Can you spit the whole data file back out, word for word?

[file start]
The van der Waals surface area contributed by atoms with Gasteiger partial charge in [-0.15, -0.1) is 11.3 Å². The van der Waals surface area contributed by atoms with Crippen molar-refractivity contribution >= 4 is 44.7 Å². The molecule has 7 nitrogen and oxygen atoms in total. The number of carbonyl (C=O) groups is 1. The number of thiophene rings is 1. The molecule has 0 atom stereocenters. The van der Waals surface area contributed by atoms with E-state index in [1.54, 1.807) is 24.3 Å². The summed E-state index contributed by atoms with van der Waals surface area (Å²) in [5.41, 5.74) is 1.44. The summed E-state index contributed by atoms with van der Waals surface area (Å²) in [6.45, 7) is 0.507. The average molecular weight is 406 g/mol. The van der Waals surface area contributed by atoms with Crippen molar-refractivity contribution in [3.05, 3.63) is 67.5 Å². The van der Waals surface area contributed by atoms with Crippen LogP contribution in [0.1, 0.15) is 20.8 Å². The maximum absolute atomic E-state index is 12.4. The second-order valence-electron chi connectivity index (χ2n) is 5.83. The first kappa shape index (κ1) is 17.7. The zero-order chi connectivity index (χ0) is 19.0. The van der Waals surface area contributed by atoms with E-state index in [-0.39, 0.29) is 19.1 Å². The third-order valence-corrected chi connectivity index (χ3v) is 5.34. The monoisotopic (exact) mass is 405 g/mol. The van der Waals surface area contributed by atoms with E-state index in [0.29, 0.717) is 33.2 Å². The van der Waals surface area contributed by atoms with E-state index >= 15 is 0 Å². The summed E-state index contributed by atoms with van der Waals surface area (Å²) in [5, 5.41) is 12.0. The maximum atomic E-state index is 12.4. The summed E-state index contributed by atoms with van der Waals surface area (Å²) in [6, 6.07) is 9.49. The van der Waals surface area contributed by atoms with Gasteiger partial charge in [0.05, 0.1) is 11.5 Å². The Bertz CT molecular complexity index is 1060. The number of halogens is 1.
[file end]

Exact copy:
The van der Waals surface area contributed by atoms with Gasteiger partial charge in [-0.15, -0.1) is 11.3 Å². The van der Waals surface area contributed by atoms with Crippen molar-refractivity contribution >= 4 is 44.7 Å². The molecule has 7 nitrogen and oxygen atoms in total. The number of carbonyl (C=O) groups is 1. The number of thiophene rings is 1. The molecule has 0 atom stereocenters. The van der Waals surface area contributed by atoms with E-state index in [1.54, 1.807) is 24.3 Å². The summed E-state index contributed by atoms with van der Waals surface area (Å²) in [5.41, 5.74) is 1.44. The summed E-state index contributed by atoms with van der Waals surface area (Å²) in [6.45, 7) is 0.507. The average molecular weight is 406 g/mol. The van der Waals surface area contributed by atoms with Crippen molar-refractivity contribution in [3.05, 3.63) is 67.5 Å². The van der Waals surface area contributed by atoms with Crippen LogP contribution in [0.1, 0.15) is 20.8 Å². The maximum absolute atomic E-state index is 12.4. The second-order valence-electron chi connectivity index (χ2n) is 5.83. The first kappa shape index (κ1) is 17.7. The zero-order chi connectivity index (χ0) is 19.0. The van der Waals surface area contributed by atoms with E-state index in [-0.39, 0.29) is 19.1 Å². The third-order valence-corrected chi connectivity index (χ3v) is 5.34. The monoisotopic (exact) mass is 405 g/mol. The van der Waals surface area contributed by atoms with E-state index in [0.29, 0.717) is 33.2 Å². The van der Waals surface area contributed by atoms with E-state index >= 15 is 0 Å². The summed E-state index contributed by atoms with van der Waals surface area (Å²) in [5, 5.41) is 12.0. The maximum atomic E-state index is 12.4. The summed E-state index contributed by atoms with van der Waals surface area (Å²) in [6, 6.07) is 9.49. The van der Waals surface area contributed by atoms with Gasteiger partial charge in [0.05, 0.1) is 11.5 Å². The Bertz CT molecular complexity index is 1060. The number of halogens is 1.